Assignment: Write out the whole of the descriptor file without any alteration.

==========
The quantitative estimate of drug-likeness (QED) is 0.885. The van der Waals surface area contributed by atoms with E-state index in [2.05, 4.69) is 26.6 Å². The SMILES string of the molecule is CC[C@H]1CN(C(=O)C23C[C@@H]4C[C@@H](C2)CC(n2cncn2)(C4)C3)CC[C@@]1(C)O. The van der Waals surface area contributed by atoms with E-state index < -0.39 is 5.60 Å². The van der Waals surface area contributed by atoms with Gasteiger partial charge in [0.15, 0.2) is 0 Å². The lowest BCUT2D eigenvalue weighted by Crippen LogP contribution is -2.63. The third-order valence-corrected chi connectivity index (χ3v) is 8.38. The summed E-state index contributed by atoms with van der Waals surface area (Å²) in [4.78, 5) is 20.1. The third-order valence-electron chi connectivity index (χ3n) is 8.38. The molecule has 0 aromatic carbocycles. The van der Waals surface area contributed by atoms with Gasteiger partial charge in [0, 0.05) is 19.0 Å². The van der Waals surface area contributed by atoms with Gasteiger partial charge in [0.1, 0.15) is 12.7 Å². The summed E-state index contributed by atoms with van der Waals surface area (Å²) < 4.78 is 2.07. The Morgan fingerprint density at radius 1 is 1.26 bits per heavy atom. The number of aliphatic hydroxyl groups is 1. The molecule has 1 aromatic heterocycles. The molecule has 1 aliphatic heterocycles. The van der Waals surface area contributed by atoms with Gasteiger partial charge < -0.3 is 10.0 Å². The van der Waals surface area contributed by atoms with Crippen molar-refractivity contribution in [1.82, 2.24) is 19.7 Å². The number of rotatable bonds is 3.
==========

The quantitative estimate of drug-likeness (QED) is 0.885. The van der Waals surface area contributed by atoms with E-state index in [2.05, 4.69) is 26.6 Å². The SMILES string of the molecule is CC[C@H]1CN(C(=O)C23C[C@@H]4C[C@@H](C2)CC(n2cncn2)(C4)C3)CC[C@@]1(C)O. The van der Waals surface area contributed by atoms with E-state index < -0.39 is 5.60 Å². The van der Waals surface area contributed by atoms with Gasteiger partial charge in [0.15, 0.2) is 0 Å². The lowest BCUT2D eigenvalue weighted by Crippen LogP contribution is -2.63. The third-order valence-corrected chi connectivity index (χ3v) is 8.38. The summed E-state index contributed by atoms with van der Waals surface area (Å²) in [4.78, 5) is 20.1. The third-order valence-electron chi connectivity index (χ3n) is 8.38. The molecule has 0 aromatic carbocycles. The van der Waals surface area contributed by atoms with Gasteiger partial charge in [0, 0.05) is 19.0 Å². The van der Waals surface area contributed by atoms with Gasteiger partial charge in [0.1, 0.15) is 12.7 Å². The summed E-state index contributed by atoms with van der Waals surface area (Å²) < 4.78 is 2.07. The Morgan fingerprint density at radius 1 is 1.26 bits per heavy atom. The number of aliphatic hydroxyl groups is 1. The molecule has 1 aromatic heterocycles. The molecule has 1 aliphatic heterocycles. The van der Waals surface area contributed by atoms with Gasteiger partial charge < -0.3 is 10.0 Å². The van der Waals surface area contributed by atoms with Crippen molar-refractivity contribution in [1.82, 2.24) is 19.7 Å². The number of rotatable bonds is 3.